As the Cryptocurrency Industry Grows, Will the Amount of Fraud and Lawsuits Grow with It?

Cryptocurrency and the technology it relies on, blockchain, revolutionized both the tech and finance world. A blockchain is a distributed record of transactions, usually managed by a peer-to-peer network of computers that validates the transactions. With companies racing to take advantage of this new industry, it was only a matter of time before some companies would try to take advantage of unsuspecting investors. This is what happened with a company called Compcoin LLC. (“Compcoin”).

Compcoin and its executives allegedly deceived investors when they promoted an initial coin offering (ICO) to purportedly create artificial intelligence for foreign exchange trading (Jennifer Bennett, Bloomberg Law). An ICO is a capital raising mechanism whereby companies sell bitcoins to investors in exchange for funds. Compcoin was able to get an investor by the name of Marland Kaplan to invest $2,500 in exchange for 3,050 of its digital coins (Jennifer Bennett, Bloomberg Law).

In his complaint, Kaplan alleged he was supposed to be able to trade on online cryptocurrency platforms. But when Kaplan attempted to sell his coins at a value of $112,941.50, he was informed that a computer problem prevented him from doing so. Kaplan alleges that he was not allowed to make the trade until the price of the coins was artificially lowered by Compcoin, allowing it to get as much money as possible from the investors. In addition, Kaplan asserted that Compcoin’s artificial intelligence technology never worked, and it was merely employed to defraud unsuspecting investors. (Id.)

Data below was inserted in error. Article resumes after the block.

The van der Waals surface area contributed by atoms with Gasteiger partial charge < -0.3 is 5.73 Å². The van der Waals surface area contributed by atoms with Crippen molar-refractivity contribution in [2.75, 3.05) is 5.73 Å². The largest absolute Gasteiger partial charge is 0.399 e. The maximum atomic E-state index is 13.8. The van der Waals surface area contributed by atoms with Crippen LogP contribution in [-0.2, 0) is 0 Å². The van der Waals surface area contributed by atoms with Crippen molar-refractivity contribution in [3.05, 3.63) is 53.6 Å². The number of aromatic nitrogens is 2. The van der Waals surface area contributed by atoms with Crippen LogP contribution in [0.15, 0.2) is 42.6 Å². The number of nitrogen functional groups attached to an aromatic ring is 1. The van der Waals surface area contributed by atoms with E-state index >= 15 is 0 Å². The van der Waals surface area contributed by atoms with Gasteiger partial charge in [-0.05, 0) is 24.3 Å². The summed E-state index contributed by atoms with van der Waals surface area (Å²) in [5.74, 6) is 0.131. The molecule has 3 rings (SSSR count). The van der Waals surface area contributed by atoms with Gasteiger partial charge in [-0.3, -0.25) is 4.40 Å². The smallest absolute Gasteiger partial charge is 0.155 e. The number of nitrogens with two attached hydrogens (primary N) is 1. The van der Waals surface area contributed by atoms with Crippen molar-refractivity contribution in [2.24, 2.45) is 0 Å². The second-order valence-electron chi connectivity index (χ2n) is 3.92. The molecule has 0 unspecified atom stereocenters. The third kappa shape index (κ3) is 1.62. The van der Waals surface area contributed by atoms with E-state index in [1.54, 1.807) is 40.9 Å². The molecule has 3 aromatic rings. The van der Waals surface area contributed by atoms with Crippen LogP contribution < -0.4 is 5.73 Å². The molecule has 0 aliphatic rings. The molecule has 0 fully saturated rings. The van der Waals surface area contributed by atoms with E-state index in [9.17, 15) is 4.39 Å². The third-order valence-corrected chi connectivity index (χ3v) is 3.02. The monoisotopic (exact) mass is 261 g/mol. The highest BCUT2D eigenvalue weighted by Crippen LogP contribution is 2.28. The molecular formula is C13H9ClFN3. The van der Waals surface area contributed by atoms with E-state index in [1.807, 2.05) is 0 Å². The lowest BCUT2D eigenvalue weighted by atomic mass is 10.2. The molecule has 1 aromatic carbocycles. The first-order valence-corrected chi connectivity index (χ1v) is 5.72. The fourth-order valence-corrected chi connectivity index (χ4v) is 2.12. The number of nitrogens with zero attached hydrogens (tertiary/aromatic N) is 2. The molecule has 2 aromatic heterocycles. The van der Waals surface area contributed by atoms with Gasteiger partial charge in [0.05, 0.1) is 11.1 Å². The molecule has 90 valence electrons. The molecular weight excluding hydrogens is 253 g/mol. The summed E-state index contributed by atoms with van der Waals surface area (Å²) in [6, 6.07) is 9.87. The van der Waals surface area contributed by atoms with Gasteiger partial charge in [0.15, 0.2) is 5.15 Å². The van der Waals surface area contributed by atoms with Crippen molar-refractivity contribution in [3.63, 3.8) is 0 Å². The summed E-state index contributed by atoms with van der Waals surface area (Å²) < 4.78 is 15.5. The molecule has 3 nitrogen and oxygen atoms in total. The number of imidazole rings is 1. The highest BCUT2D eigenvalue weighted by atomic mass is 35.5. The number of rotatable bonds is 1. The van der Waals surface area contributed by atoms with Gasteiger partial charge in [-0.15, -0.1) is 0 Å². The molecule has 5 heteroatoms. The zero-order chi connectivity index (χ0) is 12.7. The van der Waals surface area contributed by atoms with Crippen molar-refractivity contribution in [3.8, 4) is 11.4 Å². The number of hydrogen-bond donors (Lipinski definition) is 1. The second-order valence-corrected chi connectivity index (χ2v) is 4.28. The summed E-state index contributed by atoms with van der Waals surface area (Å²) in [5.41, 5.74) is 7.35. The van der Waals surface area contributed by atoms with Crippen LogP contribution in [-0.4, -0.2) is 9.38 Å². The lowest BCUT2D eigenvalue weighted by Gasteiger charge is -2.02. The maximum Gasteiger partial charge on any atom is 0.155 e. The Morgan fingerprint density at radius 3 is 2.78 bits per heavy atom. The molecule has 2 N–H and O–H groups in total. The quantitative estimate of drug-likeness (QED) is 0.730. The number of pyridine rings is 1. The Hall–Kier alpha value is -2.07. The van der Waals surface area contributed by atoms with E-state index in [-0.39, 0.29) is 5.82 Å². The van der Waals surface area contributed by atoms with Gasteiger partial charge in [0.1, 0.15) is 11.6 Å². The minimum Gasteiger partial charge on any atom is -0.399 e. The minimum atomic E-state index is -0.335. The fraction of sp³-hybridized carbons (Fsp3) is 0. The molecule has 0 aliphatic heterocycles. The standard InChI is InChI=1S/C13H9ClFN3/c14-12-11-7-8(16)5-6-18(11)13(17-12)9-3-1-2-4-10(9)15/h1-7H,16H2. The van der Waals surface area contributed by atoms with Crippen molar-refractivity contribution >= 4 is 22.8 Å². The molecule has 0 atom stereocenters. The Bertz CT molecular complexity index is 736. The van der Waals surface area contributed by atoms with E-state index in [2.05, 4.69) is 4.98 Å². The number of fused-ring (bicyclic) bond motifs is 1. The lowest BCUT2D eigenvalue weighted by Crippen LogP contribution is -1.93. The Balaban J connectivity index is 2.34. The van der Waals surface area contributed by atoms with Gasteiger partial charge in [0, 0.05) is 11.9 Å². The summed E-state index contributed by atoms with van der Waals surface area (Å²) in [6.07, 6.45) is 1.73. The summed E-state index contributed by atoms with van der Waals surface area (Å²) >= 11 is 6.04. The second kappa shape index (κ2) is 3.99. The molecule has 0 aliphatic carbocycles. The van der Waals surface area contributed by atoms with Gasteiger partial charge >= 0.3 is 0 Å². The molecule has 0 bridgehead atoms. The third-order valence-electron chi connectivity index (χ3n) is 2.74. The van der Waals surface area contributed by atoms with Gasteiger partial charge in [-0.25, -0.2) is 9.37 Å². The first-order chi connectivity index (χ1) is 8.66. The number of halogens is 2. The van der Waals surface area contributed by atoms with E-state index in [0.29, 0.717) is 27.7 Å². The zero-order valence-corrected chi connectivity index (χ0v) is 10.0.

This complaint was not the first one filed in the crypto industry. The first fraud prosecution involving an ICO, where a man in New York admitted to lying to about 1,000 investors, ended in a plea agreement (Patricia Hurtado, Bloomberg). Maksim Zaslavskiy said he and his accomplices lied to investors when he claimed his REcoin virtual currency was backed by real estate investments and diamonds that did not exist. Furthermore, he said that more than 2.8 million of his tokens were previously sold (Id.). The judge ruled that an initial coin offering is a security for purposes of federal criminal law. This ruling affirms the SEC’s position that it has authority over ICOs and that market manipulation and anti-fraud provisions in the law apply.

Kaplan alleges that Compcoin violated various Federal securities laws such as §12(a)(1) of the Securities Act by offering and selling unregistered securities in direct violation of the Securities Act. Section12(a)(1) states that barring proof of an applicable exemption, it provides for strict liability against one who offers or sells a security in violation of §77e, which section prevents the sale of a security through interstate commerce unless a registration statement is in effect.

It is increasingly likely we will see more complaints filed over the next few years. A recent study prepared by the ICO advisory firm Statis Group revealed that nearly 80% of ICO’s are scams, and only 8% managed to reach the trading stage on the various cryptocurrency exchanges (Shobhit Seth, Investopedia). This does not bode well for the companies offering these ICO’s and the reputation of the cryptocurrency industry as a whole.